The Cost of Avoidance

September 8, 2017 by Jenny Thomson


Anxiety is a funny thing – we all experience it, and many have suggested that it has its roots in evolution.  Back in the hunting and gathering days, we had to be alert for any signs of predators lurking around, and our sense of anxiety would signal us to flee the area or prepare for a fight.

Today, as a human race we still experience anxiety on a daily basis, even in the absence of dangerous predators.  As humans, we have a tendency to want to protect ourselves from danger, but in some instances, that perception of danger can be a little bit off.  Anxiety typically leads to avoidance – the hunter doesn’t hunt north of the forest because he knows there’s a large family of lions that lives there.  Similarly, we often try to avoid situations that are dangerous to us.  However, at times, rather than avoiding dangerous situations, we simply end up avoiding unpleasant thoughts, feelings, and emotions.  But at what cost?  Think back to the last time that you avoided an uncomfortable situation, and what the consequences of that situation were.  Sure, you maybe got to avoid the unpleasant sensation of fear associated with getting on a roller coaster, but perhaps you missed out on a fun day with family and friends.  Sometimes the consequences are even more dire, such as when we avoid applying to our dream job because we’re anxious about the interview process.  What sort of long-term implications are there to something like that?  They could be huge.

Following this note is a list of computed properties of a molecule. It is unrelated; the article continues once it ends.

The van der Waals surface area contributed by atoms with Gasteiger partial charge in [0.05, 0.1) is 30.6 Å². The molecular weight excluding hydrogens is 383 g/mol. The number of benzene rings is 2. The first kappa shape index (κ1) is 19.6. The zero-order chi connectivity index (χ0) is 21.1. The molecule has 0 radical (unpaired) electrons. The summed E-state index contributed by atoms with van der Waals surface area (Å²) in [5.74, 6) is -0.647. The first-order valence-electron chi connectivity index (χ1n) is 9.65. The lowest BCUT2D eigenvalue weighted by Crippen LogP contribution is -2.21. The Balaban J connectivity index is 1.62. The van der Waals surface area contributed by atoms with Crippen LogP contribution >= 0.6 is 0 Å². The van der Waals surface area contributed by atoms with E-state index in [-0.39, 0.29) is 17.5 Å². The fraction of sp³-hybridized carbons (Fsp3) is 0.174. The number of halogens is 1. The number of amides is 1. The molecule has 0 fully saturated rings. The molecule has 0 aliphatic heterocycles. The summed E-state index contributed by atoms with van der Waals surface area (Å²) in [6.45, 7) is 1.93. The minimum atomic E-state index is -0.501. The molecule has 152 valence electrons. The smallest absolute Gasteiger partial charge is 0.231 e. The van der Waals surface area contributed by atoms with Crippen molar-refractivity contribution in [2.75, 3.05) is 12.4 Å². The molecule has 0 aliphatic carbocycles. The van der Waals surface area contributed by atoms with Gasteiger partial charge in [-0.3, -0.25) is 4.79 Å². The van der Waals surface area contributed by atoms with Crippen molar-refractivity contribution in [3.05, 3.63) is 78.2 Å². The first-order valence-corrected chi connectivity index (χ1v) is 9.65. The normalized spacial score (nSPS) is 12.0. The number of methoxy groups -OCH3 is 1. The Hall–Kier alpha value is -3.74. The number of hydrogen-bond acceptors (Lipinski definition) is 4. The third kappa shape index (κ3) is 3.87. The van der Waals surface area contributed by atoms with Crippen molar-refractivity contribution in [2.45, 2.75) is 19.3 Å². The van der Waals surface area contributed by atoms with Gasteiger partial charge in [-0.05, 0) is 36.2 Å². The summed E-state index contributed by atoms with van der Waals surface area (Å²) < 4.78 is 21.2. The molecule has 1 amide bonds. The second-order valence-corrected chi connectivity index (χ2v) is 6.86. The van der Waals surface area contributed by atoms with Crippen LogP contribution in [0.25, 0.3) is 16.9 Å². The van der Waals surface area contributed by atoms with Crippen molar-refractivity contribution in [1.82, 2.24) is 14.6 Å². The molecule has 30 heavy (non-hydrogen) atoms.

Edward A. Selby, Ph.D., wrote an interesting article for Psychology Today outlining the potential costs to our avoidance behaviours.  In it, Selby explains that sometimes these avoidance behaviours can lead to serious costs, such as missing out on important and fulfilling events.  He further suggests that facing some of our fears and anxiety can often enhance our quality of life and, over time, decrease our anxiety levels overall.  Click here to read more.


Selby, E.  (2010, May 4).  Avoidance of Anxiety as Self-Sabotage: How Running Away Can Bite You in the Behind.  Retrieved from 

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